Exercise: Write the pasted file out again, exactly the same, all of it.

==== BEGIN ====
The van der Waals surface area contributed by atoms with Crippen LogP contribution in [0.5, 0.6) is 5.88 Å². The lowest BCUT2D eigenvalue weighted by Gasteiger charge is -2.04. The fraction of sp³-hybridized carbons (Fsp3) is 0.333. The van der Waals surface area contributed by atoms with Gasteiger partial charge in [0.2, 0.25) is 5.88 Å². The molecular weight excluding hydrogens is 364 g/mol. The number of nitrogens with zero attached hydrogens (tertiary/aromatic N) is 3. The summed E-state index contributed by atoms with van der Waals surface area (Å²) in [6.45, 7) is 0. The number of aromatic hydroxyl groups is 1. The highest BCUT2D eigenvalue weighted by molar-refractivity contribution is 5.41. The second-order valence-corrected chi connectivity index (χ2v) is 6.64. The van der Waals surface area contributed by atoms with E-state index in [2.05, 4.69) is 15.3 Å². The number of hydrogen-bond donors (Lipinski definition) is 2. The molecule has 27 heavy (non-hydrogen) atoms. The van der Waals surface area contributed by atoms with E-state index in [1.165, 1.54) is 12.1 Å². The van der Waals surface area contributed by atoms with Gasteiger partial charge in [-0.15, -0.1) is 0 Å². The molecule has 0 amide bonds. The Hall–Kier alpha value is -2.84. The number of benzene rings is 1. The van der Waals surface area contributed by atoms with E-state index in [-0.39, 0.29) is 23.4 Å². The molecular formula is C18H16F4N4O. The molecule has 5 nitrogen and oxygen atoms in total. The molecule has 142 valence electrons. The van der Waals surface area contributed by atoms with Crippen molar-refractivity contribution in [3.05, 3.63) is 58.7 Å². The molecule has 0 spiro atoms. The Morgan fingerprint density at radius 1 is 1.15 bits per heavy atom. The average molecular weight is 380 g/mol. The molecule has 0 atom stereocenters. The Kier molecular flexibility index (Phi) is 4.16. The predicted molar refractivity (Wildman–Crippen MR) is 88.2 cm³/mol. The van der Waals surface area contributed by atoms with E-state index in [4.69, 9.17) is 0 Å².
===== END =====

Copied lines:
The van der Waals surface area contributed by atoms with Crippen LogP contribution in [0.5, 0.6) is 5.88 Å². The lowest BCUT2D eigenvalue weighted by Gasteiger charge is -2.04. The fraction of sp³-hybridized carbons (Fsp3) is 0.333. The van der Waals surface area contributed by atoms with Gasteiger partial charge in [0.2, 0.25) is 5.88 Å². The molecular weight excluding hydrogens is 364 g/mol. The number of nitrogens with zero attached hydrogens (tertiary/aromatic N) is 3. The summed E-state index contributed by atoms with van der Waals surface area (Å²) in [6.45, 7) is 0. The number of aromatic hydroxyl groups is 1. The highest BCUT2D eigenvalue weighted by molar-refractivity contribution is 5.41. The second-order valence-corrected chi connectivity index (χ2v) is 6.64. The van der Waals surface area contributed by atoms with E-state index in [2.05, 4.69) is 15.3 Å². The number of hydrogen-bond donors (Lipinski definition) is 2. The molecule has 27 heavy (non-hydrogen) atoms. The van der Waals surface area contributed by atoms with E-state index in [1.165, 1.54) is 12.1 Å². The van der Waals surface area contributed by atoms with Gasteiger partial charge in [-0.15, -0.1) is 0 Å². The molecule has 0 amide bonds. The Hall–Kier alpha value is -2.84. The number of benzene rings is 1. The van der Waals surface area contributed by atoms with E-state index in [-0.39, 0.29) is 23.4 Å². The molecular formula is C18H16F4N4O. The molecule has 5 nitrogen and oxygen atoms in total. The molecule has 142 valence electrons. The van der Waals surface area contributed by atoms with Crippen molar-refractivity contribution in [3.05, 3.63) is 58.7 Å². The molecule has 0 spiro atoms. The Morgan fingerprint density at radius 1 is 1.15 bits per heavy atom. The average molecular weight is 380 g/mol. The molecule has 0 atom stereocenters. The Kier molecular flexibility index (Phi) is 4.16. The predicted molar refractivity (Wildman–Crippen MR) is 88.2 cm³/mol. The van der Waals surface area contributed by atoms with E-state index in [4.69, 9.17) is 0 Å².